On May 4, the FHS Uganda team attended the monthly meeting of the Maternal and Child Health (MCH) cluster at the Ministry of Health in Kampala.
These meetings bring together both governmental and non-governmental stakeholders in the area of maternal and child health to discuss issues ranging from policy influence and research uptake to ongoing or planned studies on MCH.
According to the FHS Uganda team leader Dr Elizabeth Ekirapa-Kiracho, “the monthly MCH meetings offer an opportunity for us to share our findings and if possible get buy in from these stakeholders.”
At the May 4 meeting, Dr Peter Waiswa briefed stakeholders about five MCH studies that have been or are being conducted by the Makerere University School of Public Health. FHS Uganda team members are involved in four of these studies.
Speaking after his presentation, Dr Waiswa said the team now plans to share detailed findings from the finished studies and work with stakeholders under the MCH cluster on how to influence policy and uptake of the research findings.
About the Projects
Safe Deliveries Study: Now in it's concluding phase, the project was conducted in three eastern Uganda districts of Kamuli, Buyende, Pallisa and Kibuku with funding from the Bill and Melinda Gates Foundation and the UK Department for International Department. Using a a quasi-experimental design, this intervention study comprised both demand- (vouchers for transport and maternal services) and supply-side initiatives (training health workers and provision of essential equipment, drugs and supplies) to improve access to health facility deliveries. The project led to increased uptake of antenatal, delivery and postnatal services. It created earnings for transporters, motivated health workers and improved availability of medical supplies. It also increased community awareness about maternal health and gained active support from the community leaders.
MANIFEST: Also known as the Maternal and Neonatal Implementation for Equitable Systems study, this is a research project in which the Makerere University School of Public Health plans to partner with Save the Children Uganda to scale up and test community based facility linked interventions aimed at improving maternal and newborn health outcomes in six health sub-districts (HSDs) in three districts (Pallisa, Kibuku and Kamuli) in eastern Uganda. We plan to facilitate rural, disadvantaged households in three districts in Eastern Uganda to access quality health care during pregnancy, birth and in the high risk days after birth, as well as prevention of mother to child transmission of HIV/AIDS and family planning services. Analysis of data from the recently concluded community dialogues is ongoing and will be followed by the designing the implementation plan.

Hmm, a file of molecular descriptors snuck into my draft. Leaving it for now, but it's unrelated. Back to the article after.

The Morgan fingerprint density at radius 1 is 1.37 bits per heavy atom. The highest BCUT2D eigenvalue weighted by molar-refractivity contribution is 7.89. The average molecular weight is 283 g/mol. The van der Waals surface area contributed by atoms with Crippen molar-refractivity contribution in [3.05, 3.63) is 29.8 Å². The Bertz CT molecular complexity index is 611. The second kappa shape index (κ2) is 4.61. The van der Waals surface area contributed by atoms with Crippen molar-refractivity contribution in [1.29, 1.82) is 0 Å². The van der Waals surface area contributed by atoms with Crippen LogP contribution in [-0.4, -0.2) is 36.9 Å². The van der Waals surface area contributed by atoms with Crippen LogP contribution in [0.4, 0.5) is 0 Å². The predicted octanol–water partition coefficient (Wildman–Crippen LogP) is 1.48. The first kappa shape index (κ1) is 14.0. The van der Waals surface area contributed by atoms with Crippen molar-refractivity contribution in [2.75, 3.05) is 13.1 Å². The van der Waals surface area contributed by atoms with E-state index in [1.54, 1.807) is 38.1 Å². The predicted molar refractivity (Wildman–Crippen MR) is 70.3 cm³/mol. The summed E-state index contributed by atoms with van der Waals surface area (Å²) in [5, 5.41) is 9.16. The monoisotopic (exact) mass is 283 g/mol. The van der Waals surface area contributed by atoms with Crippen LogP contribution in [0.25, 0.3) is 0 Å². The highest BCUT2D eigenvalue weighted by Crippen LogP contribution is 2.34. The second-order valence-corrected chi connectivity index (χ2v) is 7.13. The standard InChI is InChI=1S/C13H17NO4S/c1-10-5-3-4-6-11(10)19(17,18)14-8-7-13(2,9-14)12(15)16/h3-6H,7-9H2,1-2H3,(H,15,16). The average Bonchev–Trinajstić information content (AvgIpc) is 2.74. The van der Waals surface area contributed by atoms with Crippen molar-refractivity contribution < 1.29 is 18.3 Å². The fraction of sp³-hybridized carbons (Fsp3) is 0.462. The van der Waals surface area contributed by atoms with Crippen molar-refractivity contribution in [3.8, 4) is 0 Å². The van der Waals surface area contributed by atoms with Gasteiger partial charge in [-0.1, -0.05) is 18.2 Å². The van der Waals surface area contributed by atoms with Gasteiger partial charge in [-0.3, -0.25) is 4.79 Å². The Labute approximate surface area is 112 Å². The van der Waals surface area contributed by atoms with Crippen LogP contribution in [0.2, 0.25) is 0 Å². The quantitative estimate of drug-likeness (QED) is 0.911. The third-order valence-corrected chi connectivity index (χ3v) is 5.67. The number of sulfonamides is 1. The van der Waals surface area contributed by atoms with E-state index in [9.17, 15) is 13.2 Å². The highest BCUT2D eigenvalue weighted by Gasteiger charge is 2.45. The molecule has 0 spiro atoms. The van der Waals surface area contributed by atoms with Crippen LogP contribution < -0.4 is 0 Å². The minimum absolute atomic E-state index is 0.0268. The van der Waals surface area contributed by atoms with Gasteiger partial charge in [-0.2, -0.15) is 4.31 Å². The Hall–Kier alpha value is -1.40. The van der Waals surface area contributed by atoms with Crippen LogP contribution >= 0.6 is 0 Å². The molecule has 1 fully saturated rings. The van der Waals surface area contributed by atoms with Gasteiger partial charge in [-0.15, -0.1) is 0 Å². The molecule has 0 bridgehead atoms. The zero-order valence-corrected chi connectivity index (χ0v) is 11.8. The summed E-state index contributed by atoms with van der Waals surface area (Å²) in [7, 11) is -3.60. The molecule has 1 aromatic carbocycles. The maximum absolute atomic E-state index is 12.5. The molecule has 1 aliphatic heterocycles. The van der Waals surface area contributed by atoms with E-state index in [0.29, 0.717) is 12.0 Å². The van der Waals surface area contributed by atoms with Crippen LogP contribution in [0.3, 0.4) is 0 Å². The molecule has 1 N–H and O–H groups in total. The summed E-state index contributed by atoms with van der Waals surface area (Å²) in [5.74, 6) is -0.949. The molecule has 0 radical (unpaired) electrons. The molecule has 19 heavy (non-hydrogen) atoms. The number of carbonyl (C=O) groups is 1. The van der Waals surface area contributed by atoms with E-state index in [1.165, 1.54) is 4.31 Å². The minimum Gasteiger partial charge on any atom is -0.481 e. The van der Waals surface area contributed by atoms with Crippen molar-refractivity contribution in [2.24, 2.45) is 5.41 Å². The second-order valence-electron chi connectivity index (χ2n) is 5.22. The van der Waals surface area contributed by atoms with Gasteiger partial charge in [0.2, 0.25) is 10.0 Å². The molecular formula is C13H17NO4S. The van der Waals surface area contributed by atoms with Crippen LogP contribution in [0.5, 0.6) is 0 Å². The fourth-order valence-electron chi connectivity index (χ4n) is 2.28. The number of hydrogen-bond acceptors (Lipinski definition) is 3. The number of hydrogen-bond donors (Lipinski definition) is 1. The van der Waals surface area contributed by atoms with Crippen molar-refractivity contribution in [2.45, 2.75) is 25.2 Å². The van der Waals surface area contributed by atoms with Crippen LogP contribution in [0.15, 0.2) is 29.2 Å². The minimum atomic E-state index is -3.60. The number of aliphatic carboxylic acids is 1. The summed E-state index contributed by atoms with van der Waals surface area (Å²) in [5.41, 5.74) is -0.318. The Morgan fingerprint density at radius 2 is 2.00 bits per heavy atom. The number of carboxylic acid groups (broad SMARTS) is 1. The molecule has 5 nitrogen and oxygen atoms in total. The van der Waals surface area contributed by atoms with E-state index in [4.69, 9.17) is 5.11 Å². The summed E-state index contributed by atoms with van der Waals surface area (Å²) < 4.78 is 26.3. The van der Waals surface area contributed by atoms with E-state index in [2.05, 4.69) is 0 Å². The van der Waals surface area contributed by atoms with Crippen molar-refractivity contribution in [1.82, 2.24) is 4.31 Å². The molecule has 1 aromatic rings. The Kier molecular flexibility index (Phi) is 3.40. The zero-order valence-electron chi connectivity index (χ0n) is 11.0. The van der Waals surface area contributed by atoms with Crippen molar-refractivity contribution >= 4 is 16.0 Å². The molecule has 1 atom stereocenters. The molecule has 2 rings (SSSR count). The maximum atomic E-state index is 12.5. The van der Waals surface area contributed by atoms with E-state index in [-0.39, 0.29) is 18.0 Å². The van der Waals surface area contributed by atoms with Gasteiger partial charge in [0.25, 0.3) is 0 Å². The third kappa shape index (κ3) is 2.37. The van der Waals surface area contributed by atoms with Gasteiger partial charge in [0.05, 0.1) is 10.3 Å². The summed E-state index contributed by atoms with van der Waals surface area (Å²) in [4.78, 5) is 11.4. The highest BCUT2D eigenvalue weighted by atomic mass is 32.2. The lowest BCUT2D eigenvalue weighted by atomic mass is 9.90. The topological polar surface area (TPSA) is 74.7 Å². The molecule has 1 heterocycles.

MANEST: Using experiences gained from two pilot intervention studies (the Safe Deliveries Study and the Uganda Newborn Study) in rural Uganda, the Maternal and Newborn Study (MANEST) is an intervention aimed at linking facilities and communities for improved access to ANC (antenatal care), prevention of mother to child transmission (PMTCT) of HIV, delivery care, postnatal care, and care of sick newborn babies within the existing health system. Formative studies were completed and designing the implementation is set to begin.
Uganda Newborn Study: UNEST was a four-year (December 2007 to December 2011) project aimed at finding ways of improving newborn health and survival in Uganda through a community-based intervention linked to health facilities. Carried out within the areas covered by the Iganga/Mayuge Demographic Surveillance Site, UNEST was a collaboration involving the Makerere University School of Public Health and Karolinska Institutet of Sweden with funding from the Bill and Melinda Gates Foundation through Save the Children, which also provided technical support to the research team. The study registered improvements in health facility deliveries, birth preparedness and demonstrated the cost effectiveness of using community health workers.
EQUIP (Expanded Quality Management Using Information Power) is an ongoing innovative intervention in Mayuge and Namayingo districts of eastern Uganda to improve maternal and new-born health with an expanded health system quality management approach that links communities and facilities using locally generated data. The key intervention is using Plan-Do-Study-Act cycles at community, health facility and district level powered by information from continuous community and health facility surveys, with results presented in audience-specific report cards.